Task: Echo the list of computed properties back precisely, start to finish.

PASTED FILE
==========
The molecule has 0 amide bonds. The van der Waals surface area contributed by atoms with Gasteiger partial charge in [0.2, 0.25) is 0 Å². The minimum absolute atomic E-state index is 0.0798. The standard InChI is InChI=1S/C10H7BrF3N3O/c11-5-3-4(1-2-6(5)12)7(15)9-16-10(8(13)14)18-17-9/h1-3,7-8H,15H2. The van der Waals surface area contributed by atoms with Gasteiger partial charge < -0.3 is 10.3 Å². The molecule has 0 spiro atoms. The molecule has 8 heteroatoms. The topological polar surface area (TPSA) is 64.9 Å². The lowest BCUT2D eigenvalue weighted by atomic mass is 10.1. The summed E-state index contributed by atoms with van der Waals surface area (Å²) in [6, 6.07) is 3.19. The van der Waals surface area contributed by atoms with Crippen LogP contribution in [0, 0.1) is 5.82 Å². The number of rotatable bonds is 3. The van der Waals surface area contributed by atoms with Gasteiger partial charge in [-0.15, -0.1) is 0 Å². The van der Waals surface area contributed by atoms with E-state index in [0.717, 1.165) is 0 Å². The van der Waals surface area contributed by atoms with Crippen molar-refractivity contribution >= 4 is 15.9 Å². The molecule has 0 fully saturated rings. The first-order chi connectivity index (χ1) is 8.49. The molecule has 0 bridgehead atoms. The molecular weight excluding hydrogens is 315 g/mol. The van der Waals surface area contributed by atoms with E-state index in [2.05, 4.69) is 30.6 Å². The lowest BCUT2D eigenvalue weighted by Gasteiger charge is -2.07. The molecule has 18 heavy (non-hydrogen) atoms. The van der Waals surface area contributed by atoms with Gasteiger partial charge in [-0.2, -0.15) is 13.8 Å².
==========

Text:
The molecule has 0 amide bonds. The van der Waals surface area contributed by atoms with Gasteiger partial charge in [0.2, 0.25) is 0 Å². The minimum absolute atomic E-state index is 0.0798. The standard InChI is InChI=1S/C10H7BrF3N3O/c11-5-3-4(1-2-6(5)12)7(15)9-16-10(8(13)14)18-17-9/h1-3,7-8H,15H2. The van der Waals surface area contributed by atoms with Gasteiger partial charge < -0.3 is 10.3 Å². The molecule has 0 spiro atoms. The molecule has 8 heteroatoms. The topological polar surface area (TPSA) is 64.9 Å². The lowest BCUT2D eigenvalue weighted by atomic mass is 10.1. The summed E-state index contributed by atoms with van der Waals surface area (Å²) in [6, 6.07) is 3.19. The van der Waals surface area contributed by atoms with Crippen LogP contribution in [0, 0.1) is 5.82 Å². The number of rotatable bonds is 3. The van der Waals surface area contributed by atoms with Gasteiger partial charge in [-0.15, -0.1) is 0 Å². The van der Waals surface area contributed by atoms with E-state index in [0.717, 1.165) is 0 Å². The van der Waals surface area contributed by atoms with Crippen molar-refractivity contribution >= 4 is 15.9 Å². The molecule has 0 fully saturated rings. The first-order chi connectivity index (χ1) is 8.49. The molecule has 0 bridgehead atoms. The molecular weight excluding hydrogens is 315 g/mol. The van der Waals surface area contributed by atoms with E-state index in [2.05, 4.69) is 30.6 Å². The lowest BCUT2D eigenvalue weighted by Gasteiger charge is -2.07. The molecule has 18 heavy (non-hydrogen) atoms. The van der Waals surface area contributed by atoms with Gasteiger partial charge in [-0.2, -0.15) is 13.8 Å².